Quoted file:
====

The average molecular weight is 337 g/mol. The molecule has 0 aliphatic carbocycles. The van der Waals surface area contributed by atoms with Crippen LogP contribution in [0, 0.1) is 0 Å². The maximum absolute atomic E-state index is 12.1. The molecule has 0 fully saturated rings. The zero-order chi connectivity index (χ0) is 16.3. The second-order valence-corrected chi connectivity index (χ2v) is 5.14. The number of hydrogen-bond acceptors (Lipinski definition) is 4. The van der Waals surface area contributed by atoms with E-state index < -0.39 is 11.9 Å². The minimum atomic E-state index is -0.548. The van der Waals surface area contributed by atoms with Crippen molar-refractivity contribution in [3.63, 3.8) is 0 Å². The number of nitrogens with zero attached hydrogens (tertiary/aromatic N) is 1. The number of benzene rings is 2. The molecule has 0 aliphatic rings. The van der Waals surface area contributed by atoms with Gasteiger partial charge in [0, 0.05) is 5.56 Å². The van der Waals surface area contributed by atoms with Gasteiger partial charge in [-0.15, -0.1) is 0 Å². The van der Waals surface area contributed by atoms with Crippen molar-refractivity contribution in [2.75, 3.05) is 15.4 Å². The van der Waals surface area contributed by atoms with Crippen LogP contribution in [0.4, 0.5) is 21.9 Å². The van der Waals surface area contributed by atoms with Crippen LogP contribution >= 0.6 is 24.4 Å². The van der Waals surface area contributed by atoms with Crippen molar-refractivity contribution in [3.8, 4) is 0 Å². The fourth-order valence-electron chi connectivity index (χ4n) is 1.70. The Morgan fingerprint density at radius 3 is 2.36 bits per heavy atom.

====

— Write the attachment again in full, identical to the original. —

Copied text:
The average molecular weight is 337 g/mol. The molecule has 0 aliphatic carbocycles. The van der Waals surface area contributed by atoms with Crippen LogP contribution in [0, 0.1) is 0 Å². The maximum absolute atomic E-state index is 12.1. The molecule has 0 fully saturated rings. The zero-order chi connectivity index (χ0) is 16.3. The second-order valence-corrected chi connectivity index (χ2v) is 5.14. The number of hydrogen-bond acceptors (Lipinski definition) is 4. The van der Waals surface area contributed by atoms with E-state index < -0.39 is 11.9 Å². The minimum atomic E-state index is -0.548. The van der Waals surface area contributed by atoms with Crippen molar-refractivity contribution in [3.63, 3.8) is 0 Å². The number of nitrogens with zero attached hydrogens (tertiary/aromatic N) is 1. The number of benzene rings is 2. The molecule has 0 aliphatic rings. The van der Waals surface area contributed by atoms with Gasteiger partial charge in [0, 0.05) is 5.56 Å². The van der Waals surface area contributed by atoms with Gasteiger partial charge in [-0.15, -0.1) is 0 Å². The van der Waals surface area contributed by atoms with Crippen molar-refractivity contribution in [2.75, 3.05) is 15.4 Å². The van der Waals surface area contributed by atoms with Crippen LogP contribution in [0.4, 0.5) is 21.9 Å². The van der Waals surface area contributed by atoms with Crippen LogP contribution >= 0.6 is 24.4 Å². The van der Waals surface area contributed by atoms with Crippen molar-refractivity contribution in [3.8, 4) is 0 Å². The fourth-order valence-electron chi connectivity index (χ4n) is 1.70. The Morgan fingerprint density at radius 3 is 2.36 bits per heavy atom.